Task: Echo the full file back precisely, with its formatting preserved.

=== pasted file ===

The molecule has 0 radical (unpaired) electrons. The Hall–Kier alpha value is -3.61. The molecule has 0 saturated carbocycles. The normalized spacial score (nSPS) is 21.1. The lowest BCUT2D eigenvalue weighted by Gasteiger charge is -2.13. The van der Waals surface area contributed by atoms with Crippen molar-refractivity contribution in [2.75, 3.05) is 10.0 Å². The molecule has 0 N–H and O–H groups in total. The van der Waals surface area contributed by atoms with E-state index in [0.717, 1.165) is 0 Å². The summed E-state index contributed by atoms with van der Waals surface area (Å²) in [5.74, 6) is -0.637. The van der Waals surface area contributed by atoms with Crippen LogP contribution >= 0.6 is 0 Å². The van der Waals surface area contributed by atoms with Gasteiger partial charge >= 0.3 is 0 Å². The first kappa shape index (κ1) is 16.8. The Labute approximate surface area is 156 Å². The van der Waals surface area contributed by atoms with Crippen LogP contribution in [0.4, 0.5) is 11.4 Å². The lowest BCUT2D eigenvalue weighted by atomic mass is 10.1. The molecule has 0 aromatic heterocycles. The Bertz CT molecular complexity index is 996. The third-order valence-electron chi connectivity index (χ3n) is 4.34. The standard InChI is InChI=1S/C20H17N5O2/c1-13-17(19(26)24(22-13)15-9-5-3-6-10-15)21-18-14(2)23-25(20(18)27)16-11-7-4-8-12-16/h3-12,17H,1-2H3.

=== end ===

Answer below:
The molecule has 0 radical (unpaired) electrons. The Hall–Kier alpha value is -3.61. The molecule has 0 saturated carbocycles. The normalized spacial score (nSPS) is 21.1. The lowest BCUT2D eigenvalue weighted by Gasteiger charge is -2.13. The van der Waals surface area contributed by atoms with Crippen molar-refractivity contribution in [2.75, 3.05) is 10.0 Å². The molecule has 0 N–H and O–H groups in total. The van der Waals surface area contributed by atoms with E-state index in [0.717, 1.165) is 0 Å². The summed E-state index contributed by atoms with van der Waals surface area (Å²) in [5.74, 6) is -0.637. The van der Waals surface area contributed by atoms with Crippen LogP contribution >= 0.6 is 0 Å². The van der Waals surface area contributed by atoms with Gasteiger partial charge >= 0.3 is 0 Å². The first kappa shape index (κ1) is 16.8. The Labute approximate surface area is 156 Å². The van der Waals surface area contributed by atoms with Crippen LogP contribution in [0.4, 0.5) is 11.4 Å². The lowest BCUT2D eigenvalue weighted by atomic mass is 10.1. The molecule has 0 aromatic heterocycles. The Bertz CT molecular complexity index is 996. The third-order valence-electron chi connectivity index (χ3n) is 4.34. The standard InChI is InChI=1S/C20H17N5O2/c1-13-17(19(26)24(22-13)15-9-5-3-6-10-15)21-18-14(2)23-25(20(18)27)16-11-7-4-8-12-16/h3-12,17H,1-2H3.